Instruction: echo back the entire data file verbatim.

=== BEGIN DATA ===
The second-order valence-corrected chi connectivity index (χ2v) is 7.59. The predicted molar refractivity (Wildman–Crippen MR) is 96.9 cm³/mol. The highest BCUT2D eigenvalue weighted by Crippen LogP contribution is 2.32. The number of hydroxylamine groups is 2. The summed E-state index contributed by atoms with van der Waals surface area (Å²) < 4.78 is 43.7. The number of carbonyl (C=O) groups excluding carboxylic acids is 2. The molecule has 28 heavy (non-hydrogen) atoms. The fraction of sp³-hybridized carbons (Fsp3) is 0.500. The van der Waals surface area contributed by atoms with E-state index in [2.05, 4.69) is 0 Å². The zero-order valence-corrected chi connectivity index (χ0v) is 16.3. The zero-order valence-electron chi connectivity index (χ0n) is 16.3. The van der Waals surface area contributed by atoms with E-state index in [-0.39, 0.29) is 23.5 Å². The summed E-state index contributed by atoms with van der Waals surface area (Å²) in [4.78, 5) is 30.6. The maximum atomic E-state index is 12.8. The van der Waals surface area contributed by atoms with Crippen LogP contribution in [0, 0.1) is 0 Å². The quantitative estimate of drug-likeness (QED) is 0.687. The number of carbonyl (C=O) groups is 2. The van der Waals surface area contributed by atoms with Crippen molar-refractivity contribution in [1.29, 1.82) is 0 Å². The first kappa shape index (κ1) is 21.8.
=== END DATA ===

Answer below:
The second-order valence-corrected chi connectivity index (χ2v) is 7.59. The predicted molar refractivity (Wildman–Crippen MR) is 96.9 cm³/mol. The highest BCUT2D eigenvalue weighted by Crippen LogP contribution is 2.32. The number of hydroxylamine groups is 2. The summed E-state index contributed by atoms with van der Waals surface area (Å²) < 4.78 is 43.7. The number of carbonyl (C=O) groups excluding carboxylic acids is 2. The molecule has 28 heavy (non-hydrogen) atoms. The fraction of sp³-hybridized carbons (Fsp3) is 0.500. The van der Waals surface area contributed by atoms with E-state index in [2.05, 4.69) is 0 Å². The zero-order valence-corrected chi connectivity index (χ0v) is 16.3. The zero-order valence-electron chi connectivity index (χ0n) is 16.3. The van der Waals surface area contributed by atoms with E-state index in [-0.39, 0.29) is 23.5 Å². The summed E-state index contributed by atoms with van der Waals surface area (Å²) in [4.78, 5) is 30.6. The maximum atomic E-state index is 12.8. The van der Waals surface area contributed by atoms with Crippen LogP contribution in [0, 0.1) is 0 Å². The quantitative estimate of drug-likeness (QED) is 0.687. The number of carbonyl (C=O) groups is 2. The van der Waals surface area contributed by atoms with Crippen molar-refractivity contribution in [1.29, 1.82) is 0 Å². The first kappa shape index (κ1) is 21.8.